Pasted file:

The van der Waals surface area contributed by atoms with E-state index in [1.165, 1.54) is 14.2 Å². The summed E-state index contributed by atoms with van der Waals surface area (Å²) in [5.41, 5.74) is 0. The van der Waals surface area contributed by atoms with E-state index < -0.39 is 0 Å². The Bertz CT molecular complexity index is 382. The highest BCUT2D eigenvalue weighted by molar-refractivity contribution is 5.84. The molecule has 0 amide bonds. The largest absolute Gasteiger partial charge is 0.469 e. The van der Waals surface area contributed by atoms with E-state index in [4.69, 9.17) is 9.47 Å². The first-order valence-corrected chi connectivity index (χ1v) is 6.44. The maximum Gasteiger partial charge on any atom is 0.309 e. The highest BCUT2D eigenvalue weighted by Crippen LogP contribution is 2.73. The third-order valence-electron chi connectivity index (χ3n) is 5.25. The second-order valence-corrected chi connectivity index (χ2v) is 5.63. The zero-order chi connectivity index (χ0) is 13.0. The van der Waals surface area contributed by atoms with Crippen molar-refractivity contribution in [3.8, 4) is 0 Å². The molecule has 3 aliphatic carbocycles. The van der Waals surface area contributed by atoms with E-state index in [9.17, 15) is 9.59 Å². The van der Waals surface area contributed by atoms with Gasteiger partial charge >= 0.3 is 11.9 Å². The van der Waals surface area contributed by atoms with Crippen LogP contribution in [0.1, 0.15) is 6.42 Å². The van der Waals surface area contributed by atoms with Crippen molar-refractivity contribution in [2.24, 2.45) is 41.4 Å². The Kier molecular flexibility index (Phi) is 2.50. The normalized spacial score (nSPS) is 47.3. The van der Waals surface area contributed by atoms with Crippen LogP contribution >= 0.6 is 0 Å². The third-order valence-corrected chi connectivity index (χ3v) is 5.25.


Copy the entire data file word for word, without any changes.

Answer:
The van der Waals surface area contributed by atoms with E-state index in [1.165, 1.54) is 14.2 Å². The summed E-state index contributed by atoms with van der Waals surface area (Å²) in [5.41, 5.74) is 0. The van der Waals surface area contributed by atoms with E-state index < -0.39 is 0 Å². The Bertz CT molecular complexity index is 382. The highest BCUT2D eigenvalue weighted by molar-refractivity contribution is 5.84. The molecule has 0 amide bonds. The largest absolute Gasteiger partial charge is 0.469 e. The van der Waals surface area contributed by atoms with E-state index in [4.69, 9.17) is 9.47 Å². The first-order valence-corrected chi connectivity index (χ1v) is 6.44. The maximum Gasteiger partial charge on any atom is 0.309 e. The highest BCUT2D eigenvalue weighted by Crippen LogP contribution is 2.73. The third-order valence-electron chi connectivity index (χ3n) is 5.25. The second-order valence-corrected chi connectivity index (χ2v) is 5.63. The zero-order chi connectivity index (χ0) is 13.0. The van der Waals surface area contributed by atoms with Crippen molar-refractivity contribution in [3.8, 4) is 0 Å². The molecule has 3 aliphatic carbocycles. The van der Waals surface area contributed by atoms with E-state index in [9.17, 15) is 9.59 Å². The van der Waals surface area contributed by atoms with Gasteiger partial charge >= 0.3 is 11.9 Å². The van der Waals surface area contributed by atoms with Crippen LogP contribution in [0.1, 0.15) is 6.42 Å². The van der Waals surface area contributed by atoms with Crippen molar-refractivity contribution in [2.24, 2.45) is 41.4 Å². The Kier molecular flexibility index (Phi) is 2.50. The normalized spacial score (nSPS) is 47.3. The van der Waals surface area contributed by atoms with Crippen LogP contribution >= 0.6 is 0 Å². The third-order valence-corrected chi connectivity index (χ3v) is 5.25.